A large part of our time consulting is spent relaying observations on what works. This includes things like ingredients, management ideas, cow comfort, etc. I asked our team to come up with a few ideas and topics that they know work and have yet to be fully adopted. We do understand the restrictions and challenges of dairy management. Think of this newsletter as the push to get a few more things done off the to-do list. As we are hopefully nearing the end of this down cycle, doing a few things a little bit better will help get the momentum rolling. We came up with a nice list of ideas that fell into two general categories. First will be some points on feeds and nutrition. The next newsletter will focus on specific cow items.
Feeds and Nutrition
1) Pushup feed. Put the manger pushup on a schedule. We all know that chores happen with regularity when they are put onto a schedule. We had two client meetings a few years ago where Rick Grant and Barry Bradford both talked about the gains from regular pushups. Dr. Grant has data that recommends the first pushup should be done 30 minutes after feeding. This encourages the cow to remain at the bunk for that last increment of intake.
2) In addition to regular pushing up TMR throughout the day, clean mangers daily. Our herds with the highest intakes routinely clean mangers daily. When done daily this feed can go to low cows and/or dry cows on operations that have outsourced raising heifers. If you have heifers on-site using daily manger pushout is easy.
3) Cleaning under the stanchions. The mess in this picture has been there long enough for seeds to have sprouted. This rotting manure and feed is perfect fly breeding material. In addition, these stanchions are “rusting” faster than normal. We still see this too often.
4) Seal the edges around your silage pile. This last step completes the process of excluding oxygen. Proper plant moisture, kernel processing on corn crop, inoculating, packing, covering, tire-to-tire on the pile, and then seal the edges. Most shrink from moldy, damaged feed comes from oxygen infiltration. When edges aren’t sealed oxygen is continually entering under the plastic.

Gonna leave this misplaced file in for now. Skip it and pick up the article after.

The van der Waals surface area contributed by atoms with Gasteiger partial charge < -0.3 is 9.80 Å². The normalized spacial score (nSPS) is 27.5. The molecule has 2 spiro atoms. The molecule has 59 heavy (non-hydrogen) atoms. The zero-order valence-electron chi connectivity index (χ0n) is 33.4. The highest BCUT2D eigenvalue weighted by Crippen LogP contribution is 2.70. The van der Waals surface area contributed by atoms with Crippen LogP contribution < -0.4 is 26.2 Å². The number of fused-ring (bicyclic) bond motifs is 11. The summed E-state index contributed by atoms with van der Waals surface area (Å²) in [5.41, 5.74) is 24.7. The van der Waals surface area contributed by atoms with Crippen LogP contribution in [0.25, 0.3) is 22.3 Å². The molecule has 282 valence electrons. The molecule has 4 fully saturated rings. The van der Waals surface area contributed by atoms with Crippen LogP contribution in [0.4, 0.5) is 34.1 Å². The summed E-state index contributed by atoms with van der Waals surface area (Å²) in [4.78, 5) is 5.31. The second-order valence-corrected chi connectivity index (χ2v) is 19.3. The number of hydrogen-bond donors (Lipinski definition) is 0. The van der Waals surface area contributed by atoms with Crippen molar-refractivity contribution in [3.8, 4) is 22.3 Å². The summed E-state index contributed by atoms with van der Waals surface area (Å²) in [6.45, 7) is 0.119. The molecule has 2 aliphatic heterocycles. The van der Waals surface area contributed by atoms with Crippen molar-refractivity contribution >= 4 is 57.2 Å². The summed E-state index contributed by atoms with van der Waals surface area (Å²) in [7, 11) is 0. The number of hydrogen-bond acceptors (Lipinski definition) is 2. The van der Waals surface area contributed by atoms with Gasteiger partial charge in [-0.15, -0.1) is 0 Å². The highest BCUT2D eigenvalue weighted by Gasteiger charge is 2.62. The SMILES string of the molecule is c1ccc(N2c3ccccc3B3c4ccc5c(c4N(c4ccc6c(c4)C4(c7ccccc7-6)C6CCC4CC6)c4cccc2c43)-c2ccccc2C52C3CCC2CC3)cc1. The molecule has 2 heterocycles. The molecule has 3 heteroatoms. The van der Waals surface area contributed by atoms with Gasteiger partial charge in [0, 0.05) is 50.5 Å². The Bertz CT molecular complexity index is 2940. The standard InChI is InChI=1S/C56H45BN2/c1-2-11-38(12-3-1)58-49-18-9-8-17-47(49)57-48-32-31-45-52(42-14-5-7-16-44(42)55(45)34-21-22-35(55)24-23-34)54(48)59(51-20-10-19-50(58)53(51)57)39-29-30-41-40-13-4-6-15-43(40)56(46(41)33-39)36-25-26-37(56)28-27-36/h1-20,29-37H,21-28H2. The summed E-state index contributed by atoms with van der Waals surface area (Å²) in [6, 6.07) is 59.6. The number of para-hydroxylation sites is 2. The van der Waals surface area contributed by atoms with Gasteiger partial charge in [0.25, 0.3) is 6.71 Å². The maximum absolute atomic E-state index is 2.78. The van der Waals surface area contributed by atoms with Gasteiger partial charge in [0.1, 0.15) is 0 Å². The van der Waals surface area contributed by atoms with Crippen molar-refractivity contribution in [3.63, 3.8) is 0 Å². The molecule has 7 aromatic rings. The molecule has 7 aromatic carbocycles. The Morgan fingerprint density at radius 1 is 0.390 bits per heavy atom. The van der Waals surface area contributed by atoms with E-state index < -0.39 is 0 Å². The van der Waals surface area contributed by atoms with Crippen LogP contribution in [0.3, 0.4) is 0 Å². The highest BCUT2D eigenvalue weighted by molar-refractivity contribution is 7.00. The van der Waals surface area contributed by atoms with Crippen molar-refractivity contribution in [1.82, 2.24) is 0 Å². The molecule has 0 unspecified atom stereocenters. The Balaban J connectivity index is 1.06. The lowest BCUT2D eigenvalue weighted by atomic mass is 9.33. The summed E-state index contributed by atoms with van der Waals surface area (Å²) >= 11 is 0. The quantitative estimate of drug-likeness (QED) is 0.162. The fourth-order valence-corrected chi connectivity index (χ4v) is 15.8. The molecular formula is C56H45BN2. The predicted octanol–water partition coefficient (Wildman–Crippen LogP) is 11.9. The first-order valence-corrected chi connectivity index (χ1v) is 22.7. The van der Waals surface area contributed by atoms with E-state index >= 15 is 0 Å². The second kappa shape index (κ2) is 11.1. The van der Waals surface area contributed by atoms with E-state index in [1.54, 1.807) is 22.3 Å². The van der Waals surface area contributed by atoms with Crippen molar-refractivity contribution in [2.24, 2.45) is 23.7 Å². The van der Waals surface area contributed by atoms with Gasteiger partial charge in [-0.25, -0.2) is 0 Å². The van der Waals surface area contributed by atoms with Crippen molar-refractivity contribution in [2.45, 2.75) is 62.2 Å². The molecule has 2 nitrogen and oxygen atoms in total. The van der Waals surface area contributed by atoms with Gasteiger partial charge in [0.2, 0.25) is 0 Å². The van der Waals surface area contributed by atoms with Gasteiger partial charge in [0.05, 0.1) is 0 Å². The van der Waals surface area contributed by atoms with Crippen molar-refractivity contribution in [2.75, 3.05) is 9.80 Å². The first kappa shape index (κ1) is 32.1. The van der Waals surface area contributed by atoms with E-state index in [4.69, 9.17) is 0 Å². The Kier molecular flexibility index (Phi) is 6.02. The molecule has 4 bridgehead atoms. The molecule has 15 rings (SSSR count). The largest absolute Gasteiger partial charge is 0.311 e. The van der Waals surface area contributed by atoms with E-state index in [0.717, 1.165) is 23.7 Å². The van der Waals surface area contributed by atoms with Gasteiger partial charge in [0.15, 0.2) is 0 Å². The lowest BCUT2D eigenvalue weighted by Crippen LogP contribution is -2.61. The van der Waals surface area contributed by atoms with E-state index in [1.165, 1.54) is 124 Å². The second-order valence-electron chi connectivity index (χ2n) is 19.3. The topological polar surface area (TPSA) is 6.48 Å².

5) Clean water troughs.
6) More water troughs. Target 4” of usable trough space per cow.
7) “Regular” monitoring of silage/wet feed dry matters. This one is so simple we have a hard time getting across its importance. Jason did a very good job describing it when he gave a presentation to our clients. The usual reason we get for not doing it is “It never changes” from clients that have done it and stop. The hazard of this is – It doesn’t change until it does. And it will. At least once a year we all deal with a dairy challenge that is directly related to not having accurate dry matter on silage. The burner system (Koster is just one available) is fast, accurate, and repeatable. We posted an instructional video on YouTube demonstrating the drying procedure. Search for Pine Creek Koster on the YouTube website.
8) Check the kernel processing during harvest. During feed out we have a lab test that can show us the processing score. This is helpful for knowing how well the starch will be digested. But it is just as important to monitor loads as they arrive at the feed area.
9) Silage face management. Over the past 8-10 years this has gotten much better. However, we still have some clients that can improve their silage faces. The use of rakes or facers is not required but they do a fantastic job. Sideways use of the payloader bucket can make a nice face. What doesn’t work is the jab-and-stab removal of silage from the pile. This exposes too much of the surface to oxygen which is the catalyst for mold and wild yeast growth. The jab-and-stab method will often result in an overhang that is extremely dangerous as well as the silage that falls may take quite a while to feed resulting in secondary fermentation as it sits.
10) The final point on our list regarding items that are important, yet simple, is don’t worry about the homerun, singles are just fine. One specific area that comes to mind is contracting feed. How many times have you almost pulled the trigger on a pretty good buy, only to have it run up and then contract it too high? AND THEN have to spot in some loads that are significantly under the contract. The $10 down is never as bad as the $40 up. If the price makes sense, market factors make sense, it makes sense to get a feed bought. If the price is out of line, market factors are mixed, it makes sense to wait it out. Or maybe get a small increment bought. Everyone talks about the contract they have at the bottom of the market. The contract that is at the top of the market is the one that hurts. A dairyman I know once said “Why contract high I can always buy there?” Very good advice.
To wrap up this newsletter on important, yet simple tips the details really do matter. We have highlighted only a partial list of inexpensive ideas that really do provide a return. Disclaimer – Your operation’s list will be different than this. But there is still a list of inexpensive, important, yet simple items for your dairy that needs to be monitored.